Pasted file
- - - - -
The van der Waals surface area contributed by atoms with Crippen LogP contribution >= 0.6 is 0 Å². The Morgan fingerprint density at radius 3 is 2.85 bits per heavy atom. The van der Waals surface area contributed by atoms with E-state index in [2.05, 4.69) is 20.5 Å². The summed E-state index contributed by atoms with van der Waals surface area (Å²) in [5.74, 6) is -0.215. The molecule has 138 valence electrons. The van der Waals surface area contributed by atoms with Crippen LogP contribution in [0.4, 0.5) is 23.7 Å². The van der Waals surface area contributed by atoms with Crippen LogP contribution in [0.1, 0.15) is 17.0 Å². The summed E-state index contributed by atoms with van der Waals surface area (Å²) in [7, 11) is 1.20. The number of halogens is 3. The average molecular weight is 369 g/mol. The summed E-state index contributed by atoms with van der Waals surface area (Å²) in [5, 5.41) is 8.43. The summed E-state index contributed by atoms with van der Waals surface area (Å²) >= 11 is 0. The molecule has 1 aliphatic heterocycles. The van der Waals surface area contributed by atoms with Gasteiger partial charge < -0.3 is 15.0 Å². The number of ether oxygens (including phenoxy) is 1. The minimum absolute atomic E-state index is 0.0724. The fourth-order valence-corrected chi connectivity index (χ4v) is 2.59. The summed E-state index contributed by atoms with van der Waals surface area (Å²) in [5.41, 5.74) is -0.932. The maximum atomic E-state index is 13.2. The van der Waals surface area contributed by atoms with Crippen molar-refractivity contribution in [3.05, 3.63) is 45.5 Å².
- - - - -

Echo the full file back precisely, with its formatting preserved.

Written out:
The van der Waals surface area contributed by atoms with Crippen LogP contribution >= 0.6 is 0 Å². The Morgan fingerprint density at radius 3 is 2.85 bits per heavy atom. The van der Waals surface area contributed by atoms with E-state index in [2.05, 4.69) is 20.5 Å². The summed E-state index contributed by atoms with van der Waals surface area (Å²) in [5.74, 6) is -0.215. The molecule has 138 valence electrons. The van der Waals surface area contributed by atoms with Crippen LogP contribution in [0.4, 0.5) is 23.7 Å². The van der Waals surface area contributed by atoms with Crippen LogP contribution in [0.1, 0.15) is 17.0 Å². The summed E-state index contributed by atoms with van der Waals surface area (Å²) in [7, 11) is 1.20. The number of halogens is 3. The average molecular weight is 369 g/mol. The summed E-state index contributed by atoms with van der Waals surface area (Å²) in [5, 5.41) is 8.43. The summed E-state index contributed by atoms with van der Waals surface area (Å²) >= 11 is 0. The molecule has 1 aliphatic heterocycles. The van der Waals surface area contributed by atoms with Gasteiger partial charge < -0.3 is 15.0 Å². The number of ether oxygens (including phenoxy) is 1. The minimum absolute atomic E-state index is 0.0724. The fourth-order valence-corrected chi connectivity index (χ4v) is 2.59. The summed E-state index contributed by atoms with van der Waals surface area (Å²) in [5.41, 5.74) is -0.932. The maximum atomic E-state index is 13.2. The van der Waals surface area contributed by atoms with Crippen molar-refractivity contribution in [3.05, 3.63) is 45.5 Å².